“WRITE FROM HOME” Ads Lie
Work from home! Write from the beach! Be your own boss! I’ve been seeing these ads lately on Facebook and around the internet because I guess the Google gods have figured out that I’m a writer (it’s nice to be recognized). And look how relaxed and happy those people in the ads are!
I wish it were true that I have days to frolic on the beach, but that rarely happens. And I live in sunny California on a city that is an actual island. I can walk on the beach any day I want. But do I have the time? (Do I make the time? Different issue…)
I’m afraid that the reality of freelancing is a bit different. I am a full-time writer. I have a journalism degree (for the news-chasing) and a master’s in English (for the editing); I also have a spectrum of experience from teaching in the classroom to editing for the glossy magazines to grinding out the calendar every week, over to the literary side of writing (writing poetry in a swing). I know deadlines intimately. I love-hate them and live by them.
The newspaper industry has changed dramatically since I got into it – from blue pencils and typewriters to computers and social media. I started journalism school with a T-square and an X-Acto knife in my ditty bag. The digital revolution changed how various tasks were done, and it changed the nature of business itself. Skyrocketing health care costs and human resources rules have made most of the smoking, drinking, man’s world of the newsroom obsolete. In fact, I know so many people who have been laid off by newspapers, only to take them back on as freelancers, that by now, the number of full-time reporters is very small.
So freelancing it is. I freely admit that I would be scraping by now if not for my husband’s salary (although I would be single and not raising a teenager now, without him!). So his work allows me not to worry as much about rent, food and health insurance. But I do have a nut I need to crack every month – what I am expected to bring into the family, and freelancing is part of that. So is part-time proofreading, occasional teaching, book editing gigs, and the random oddball gig like making a peacock costume for a bet someone lost. I also thrift and resell items online and pursue rebates for extra cash. And I’m the coupon queen.
Freelancing itself – getting an idea, writing it and polishing it, sending it out, waiting for an editor to respond, then accept it (or not, in which case, start over), then waiting for the thing to print/post, and then…waiting forever to get paid. That’s more realistic. We don’t get paid til the thing sees print or airtime. And then we have to jump through many hoops to get paid. A story I wrote in May 2014 just made it to print in the March 2015 issue. I won’t see the money for that til next month at least. So $300 I made last year takes a year to show up in my hands. You can see that one has to have a lot of gigs going to make it as a freelancer.
I notice the “Write from home!” ads don’t talk about that. They don’t talk about rates going down, quality going down, editors with little experience looking for clickbait instead of actual reportage. So much is left out of the conversation.
There are other kinds of stories, true – travel, or extended research, or corporate – I don’t do those. Either I don’t have the resources (Sorry, honey, I’m going to Fiji. See you next month!) or I can’t bear the soul-sucking it takes to smile and write content for corporate web sites (everything said with a lip-tight smile and a cheerful, chatty demeanor). They pay reasonably well – if you don’t mind travel, or soul-sucking. It’s a toss-up, isn’t it?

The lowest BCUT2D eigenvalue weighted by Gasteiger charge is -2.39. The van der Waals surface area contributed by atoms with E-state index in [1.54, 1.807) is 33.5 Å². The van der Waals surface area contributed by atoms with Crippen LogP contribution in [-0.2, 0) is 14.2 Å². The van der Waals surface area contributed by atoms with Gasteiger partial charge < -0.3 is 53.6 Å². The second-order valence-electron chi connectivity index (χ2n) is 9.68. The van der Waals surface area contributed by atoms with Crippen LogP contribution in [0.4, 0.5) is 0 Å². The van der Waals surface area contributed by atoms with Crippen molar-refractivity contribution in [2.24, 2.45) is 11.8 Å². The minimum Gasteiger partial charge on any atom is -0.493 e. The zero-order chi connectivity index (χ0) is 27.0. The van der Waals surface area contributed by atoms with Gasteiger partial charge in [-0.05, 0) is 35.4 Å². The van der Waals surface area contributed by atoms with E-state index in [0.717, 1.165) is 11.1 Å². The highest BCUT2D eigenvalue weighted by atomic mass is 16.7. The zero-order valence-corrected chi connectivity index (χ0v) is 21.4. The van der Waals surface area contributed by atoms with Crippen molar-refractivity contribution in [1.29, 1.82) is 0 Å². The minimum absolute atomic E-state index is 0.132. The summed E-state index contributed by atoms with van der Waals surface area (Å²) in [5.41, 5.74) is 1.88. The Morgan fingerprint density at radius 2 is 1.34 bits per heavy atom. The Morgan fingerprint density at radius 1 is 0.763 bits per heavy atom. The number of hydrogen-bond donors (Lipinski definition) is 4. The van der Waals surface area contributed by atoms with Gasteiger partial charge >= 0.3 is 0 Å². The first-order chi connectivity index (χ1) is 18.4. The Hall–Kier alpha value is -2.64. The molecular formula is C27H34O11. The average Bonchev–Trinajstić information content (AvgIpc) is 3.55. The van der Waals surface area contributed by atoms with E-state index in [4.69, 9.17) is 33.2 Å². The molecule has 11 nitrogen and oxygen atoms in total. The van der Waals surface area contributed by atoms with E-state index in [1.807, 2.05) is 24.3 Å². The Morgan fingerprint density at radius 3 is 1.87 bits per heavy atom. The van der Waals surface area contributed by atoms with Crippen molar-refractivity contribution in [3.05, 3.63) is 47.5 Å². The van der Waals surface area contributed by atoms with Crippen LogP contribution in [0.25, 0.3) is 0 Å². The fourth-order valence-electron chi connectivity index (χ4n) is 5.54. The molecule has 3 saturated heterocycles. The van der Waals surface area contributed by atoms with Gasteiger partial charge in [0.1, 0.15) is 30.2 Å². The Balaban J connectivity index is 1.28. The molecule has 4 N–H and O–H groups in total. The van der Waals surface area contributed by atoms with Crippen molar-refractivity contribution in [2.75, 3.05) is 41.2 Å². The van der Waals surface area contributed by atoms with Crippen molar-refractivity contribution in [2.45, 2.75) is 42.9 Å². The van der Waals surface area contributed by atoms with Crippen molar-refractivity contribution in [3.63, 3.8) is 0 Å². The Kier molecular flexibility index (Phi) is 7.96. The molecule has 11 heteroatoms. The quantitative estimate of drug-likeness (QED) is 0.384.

In my opinion, “Write from home” comes down to two things — can you write well enough to be accepted, and can you pitch to the right markets? And then market like a mofo. And then chase down the money. Since January 1, I’ve written for several high-visibility sites. I’ve invoiced them twice. Big guys with an accounts payable department. Do they pay quickly? Nope. I’m two months in arrears with a certain magazine publishing company — haven’t been paid for January stuff yet. I know it’s hand to mouth for them, too. And I’m sorry for that, but, hey, I need to get paid, too.
This isn’t meant to be a “poor me, freelancing is hard” post – just a reality check from those “Write from home!” goofballs. Take off the rose-colored sunglasses and put away the sunscreen. You’ll be busy chasing stories and payments far more than you’re working on your tan, if my experience holds true. Spinning plates? Yes. Get busy.
I’d write more, but I’ve got deadlines.
Julia Park Tracey is an award-winning journalist, author, and blogger. She is the author of six books: three novels, one poetry collection, and two women's history. She was the Poet Laureate of Alameda, California, in 2014-17. She's also the conservatrix of The Doris Diaries, the diaries of her great-aunt Doris Bailey Murphy. She has a BA in journalism from San Francisco State University, and MA in Early 20th C. British Literature from Cal State Hayward. Julia's articles have appeared on Salon, Thrillist, Paste, Scary Mommy, Narratively, Yahoo News, Your Tango, and Sweatpants & Coffee. Her articles have also run in Redbook, Woman's Day, Country Living, House Beautiful, Town & Country, the San Francisco Chronicle, Oakland Magazine, Quill, and MadeLocal. She was the founding editor of weekly Alameda Sun and literary zine Red Hills Review. Her poetry has been in The East Bay Literary review, Postcard Poems, Americus Review, Cicada, Tiferet Review, and many others. Julia has been recognized several times by the San Francisco, East Bay and Peninsula Press Clubs as well as the California Newspaper Association for her blogging since 2003.